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Dive-Bomb?

  Tishomingo Blues
Elmore Leonard
William Morrow & Co., 2002
Rating: 3.4
 

Posted: March 7, 2002

By Kevin Forest Moreau

Crime-novel czar Elmore Leonard has reached his post as dean of the caper-writers thanks to a winning anti-formula that seems to eschew linear, A-to-B-to-C plots in favor of leisurely, almost meandering scenarios. Leonard's protagonists -- or at least, the characters whose POVs he follows most closely -- often stroll almost accidentally into their situations. Narrative tension doesn't build in the usual high-octane, nail-biting style of potboiler thrillers, but evolves slowly and organically as Leonard's chess pieces survey the scene and take their time figuring out their next moves. And, of course, there's his penchant for smart, snap-crackle-pop dialogue.

But that formula doesn't always guarantee success. In fact, in Tishomingo Blues, Leonard's most recent effort, his instinctual playing to those strengths seems more of a diversionary tactic. In earlier works like Glitz, Out of Sight and Pronto, the stories unfold like origami, as those chess pieces move around in a ballet of illusory pacing that belies their solid construction. Tishomingo Blues attempts to follow that blueprint, but it's not a good fit.

Dennis Lenahan, a New Orleans-born high diver performing twice daily at the Tishomingo Lodge and Casino and Tunica, Mississippi, witnesses a murder from atop his diving perch. What's more, he's spotted by the killer. In the hands of lesser craftsmen, here the plot would run to a standard on-the-run scenario. But Leonard lets his characters circle each other for awhile, going about their daily business, as Lenahan ponders whether or not to go to the authorities. Soon he's befriended by a smooth-talking con man named Robert Taylor, who seems to enjoy rattling the cages of local bad guys (including Lenahan's shooter) to no apparent gain.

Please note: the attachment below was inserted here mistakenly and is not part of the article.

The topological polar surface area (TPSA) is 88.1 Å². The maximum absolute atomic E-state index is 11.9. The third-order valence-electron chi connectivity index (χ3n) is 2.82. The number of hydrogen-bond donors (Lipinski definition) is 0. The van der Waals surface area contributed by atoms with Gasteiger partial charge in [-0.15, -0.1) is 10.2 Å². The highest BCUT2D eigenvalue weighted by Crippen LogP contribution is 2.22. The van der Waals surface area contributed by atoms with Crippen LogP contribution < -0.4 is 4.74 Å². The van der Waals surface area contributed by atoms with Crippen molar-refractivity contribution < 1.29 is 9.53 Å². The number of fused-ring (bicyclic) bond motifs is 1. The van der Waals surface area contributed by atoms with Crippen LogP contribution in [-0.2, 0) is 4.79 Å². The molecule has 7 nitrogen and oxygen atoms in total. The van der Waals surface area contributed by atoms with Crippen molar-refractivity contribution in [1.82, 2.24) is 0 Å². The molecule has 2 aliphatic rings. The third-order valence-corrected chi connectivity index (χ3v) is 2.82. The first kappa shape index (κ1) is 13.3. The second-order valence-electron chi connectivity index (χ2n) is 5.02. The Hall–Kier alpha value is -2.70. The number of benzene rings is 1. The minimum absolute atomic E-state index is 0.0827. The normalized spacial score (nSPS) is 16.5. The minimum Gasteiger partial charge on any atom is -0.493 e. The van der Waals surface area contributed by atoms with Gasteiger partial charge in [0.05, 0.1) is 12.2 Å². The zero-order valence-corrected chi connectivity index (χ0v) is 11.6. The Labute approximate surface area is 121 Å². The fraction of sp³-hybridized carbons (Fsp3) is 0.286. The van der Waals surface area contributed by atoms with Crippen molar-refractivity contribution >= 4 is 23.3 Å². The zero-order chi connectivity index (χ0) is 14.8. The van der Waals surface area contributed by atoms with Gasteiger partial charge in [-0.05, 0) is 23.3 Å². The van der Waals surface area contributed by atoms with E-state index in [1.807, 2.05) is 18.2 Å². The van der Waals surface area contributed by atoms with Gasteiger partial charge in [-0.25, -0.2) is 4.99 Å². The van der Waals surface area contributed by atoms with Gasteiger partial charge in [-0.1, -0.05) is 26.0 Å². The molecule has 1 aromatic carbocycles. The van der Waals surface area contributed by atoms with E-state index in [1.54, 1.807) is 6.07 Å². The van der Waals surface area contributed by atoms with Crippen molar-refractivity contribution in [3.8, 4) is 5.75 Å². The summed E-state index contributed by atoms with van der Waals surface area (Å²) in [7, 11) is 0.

Of course things, as the cliche goes, aren't quite what they seem, and soon Lenahan finds himself on the fringes of a subtle power struggle between the local "Dixie Mafia" and a band of interlopers, building to a climax at -- of all things -- a Civil War battle re-enactment.

Leonard's familiar tricks are all in place -- the morally ambiguous protagonist, the deceptively loose structure of events, the laid-back, biting exchanges of dialogue. But instead of being an integral part of the story, they get in the way, papering over serious holes in plot and character development. Taylor's offer to Lenahan -- a chance to "sell his soul," buy into the organization's takeover of the Tunica drug trade -- should spark something of a moral dilemma, but the diver seems disturbingly unconcerned about his choices. Arlen, Leonard's main villain here, appears too dumb for his own good. While his letting Lenahan live after witnessing the shooting can be overlooked, later actions (most specifically, willfully stumbling into an ambush during the re-enactment despite muted suspicions) don't jibe with the smarts a man in his position would have to possess.

More troublesome than these plot holes, however, are the shoddy brush-strokes of character interaction. Taylor, for one, proves adept at poking his rivals into situations from which he'll benefit. But many of the other relationships between principals seem to serve little purpose. Taylor's dalliance with his boss's wife is completely perfunctory and pointless, and has no impact on the rest of the plot. And Lenahan's developing romances with a tabloid-addicted landlady and a sexy newscaster fizzle out with no warning, in favor of a completely unexpected (and also pointless) hook-up with the wife of one of the bad guys. Little about these interactions makes sense in the context of the story.

Leonard has been quoted as saying that this book has been the most fun to write. One suspects that maybe he's a re-enactment buff, and the research and attention to detail jazzed him. Because as a crime book from a proven master of the form, Tishomingo Blues is naggingly unsatisfying in spite of its familiar ingredients. One hopes the planned film version -- with Don Cheadle slated to direct (and, as of this writing, possibly star as Taylor as well) -- will fare better.

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 Ratings Key:
 5.0: A masterwork
 4.0-4.9: Great read
 3.0-3.9: Well done
 2.0-2.9: Ordinary
 1.1-1.9: Sub par
 0.0-1.0: Horrendous

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